Telecommuting is a 21st Century Possibility - Part 1
[Editor's Note: This is the first of a series of four articles. It is running jointly on E-Philanthropy and Technology Review and Grants and Foundations Review.]
Living abroad had long been a goal of mine and my husband. So when he came to me with a proposal to teach English in Budapest for six months, I jumped. (I mean I literally jumped!) I loved my work and, after seven years with my organization, was in a good position with exciting projects. Taking a six-month leave of absence would mean at best losing the benefits associated with my tenure and at worst mean risking the loss of my position.
It seemed as if I would have to choose between my career and fulfilling a personal commitment to my husband and myself.
Writing a grant proposal in a café one weekend I had an epiphany — I could telecommute! After all, this is the 21st century. Not to mention, most of my responsibilities could be accomplished electronically; and already I frequently held conference calls in lieu of face-to-face meetings to serve the needs of three remote campuses and busy faculty. Having worked for my organization for several years, I knew all the players well and had access to or knowledge of the critical information I would need for grant proposals.
Telecommuting could be the answer to my dilemma.
Let me tell you the end before I explain how I made it happen. The short version is that I spent six months telecommuting from Budapest, Hungary, returned to my job, and received a promotion a few months later.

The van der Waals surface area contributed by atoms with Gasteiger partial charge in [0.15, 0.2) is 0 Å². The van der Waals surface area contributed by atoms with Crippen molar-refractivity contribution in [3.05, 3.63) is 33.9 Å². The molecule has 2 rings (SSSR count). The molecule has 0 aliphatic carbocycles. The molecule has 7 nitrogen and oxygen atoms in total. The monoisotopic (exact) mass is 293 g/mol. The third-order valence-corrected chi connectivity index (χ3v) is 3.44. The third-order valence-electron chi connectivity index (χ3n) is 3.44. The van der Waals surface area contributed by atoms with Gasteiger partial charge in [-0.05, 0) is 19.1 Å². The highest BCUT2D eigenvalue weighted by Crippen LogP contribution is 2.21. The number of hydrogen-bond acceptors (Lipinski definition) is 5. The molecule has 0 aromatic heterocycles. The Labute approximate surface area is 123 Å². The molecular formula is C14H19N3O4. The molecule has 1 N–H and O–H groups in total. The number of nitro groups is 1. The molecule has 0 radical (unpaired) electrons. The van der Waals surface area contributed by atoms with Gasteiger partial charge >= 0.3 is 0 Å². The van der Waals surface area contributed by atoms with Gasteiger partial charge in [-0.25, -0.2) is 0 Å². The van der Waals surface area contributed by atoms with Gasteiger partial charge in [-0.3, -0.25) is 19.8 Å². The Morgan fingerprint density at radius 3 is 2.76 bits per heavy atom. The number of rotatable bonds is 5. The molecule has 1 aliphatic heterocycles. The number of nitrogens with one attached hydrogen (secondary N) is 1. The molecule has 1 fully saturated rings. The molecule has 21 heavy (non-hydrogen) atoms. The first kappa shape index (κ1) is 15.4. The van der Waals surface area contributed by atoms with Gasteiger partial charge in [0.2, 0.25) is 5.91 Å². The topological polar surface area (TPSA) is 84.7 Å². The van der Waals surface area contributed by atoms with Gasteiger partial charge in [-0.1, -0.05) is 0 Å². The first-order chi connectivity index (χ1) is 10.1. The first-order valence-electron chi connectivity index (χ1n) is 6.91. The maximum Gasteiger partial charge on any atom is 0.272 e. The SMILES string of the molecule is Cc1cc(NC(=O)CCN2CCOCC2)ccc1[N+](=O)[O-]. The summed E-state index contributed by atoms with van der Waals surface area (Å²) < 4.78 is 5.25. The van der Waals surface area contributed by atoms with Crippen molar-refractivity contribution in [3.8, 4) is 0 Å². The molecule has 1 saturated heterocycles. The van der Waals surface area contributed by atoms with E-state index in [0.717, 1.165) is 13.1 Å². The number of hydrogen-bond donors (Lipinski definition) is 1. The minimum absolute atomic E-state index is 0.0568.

However, proposing and negotiating my arrangement was not so simple. When I took the initial leap of faith and approached my supervisor — someone with whom I had a great relationship — I couldn’t have predicted that it would take another six months of convincing the chain of decision-makers to approve my request. In part, the problem was that my organization did not have a telecommuting policy; and, the fear of discrimination lawsuits if not all employees were allowed to telecommute ensued. Cost, productivity, oversight, and security were additional concerns. Although I do not think this is typical, I even had one individual concerned with whether I would be breaking international tax and residency laws if I worked while living abroad.
Over the course of four articles, I’ll share with you some of my adventures abroad (think bats and bomb scares). Additionally, I will address the questions that you should consider before proposing to telecommute. These include how to negotiate your position, how to prepare for implementing your course of action, and how to evaluate your success along the way.
As you read about my adventures, keep in mind that the research supporting telecommuting indicates that benefits are significant for both employers and employees. Employees experience improved work-life balance and reduced travel costs and other expenses associated with working in the office.
Employers gain happier, more productive employees. This translates into dollars saved from lower turnover and improved work output and quality. In addition to increased productivity, employers also benefit from enhanced employer appeal and competitiveness for highly desirable employees. They gain increased available office space for employees required onsite.
Furthermore, employers leading and jumping onto the sustainability bandwagon see telecommuting as a positive way to go green and to reduce their employees’ impact on the road.
In most cases, I believe that a grant writer’s job is ideal for telecommuting. With significant cost savings for both employers and employees, what easier way exists for a grant writer to support a non-profit’s bottom-line in today’s economic climate while enhancing their own quality of life and reducing their individual impact on the environment?
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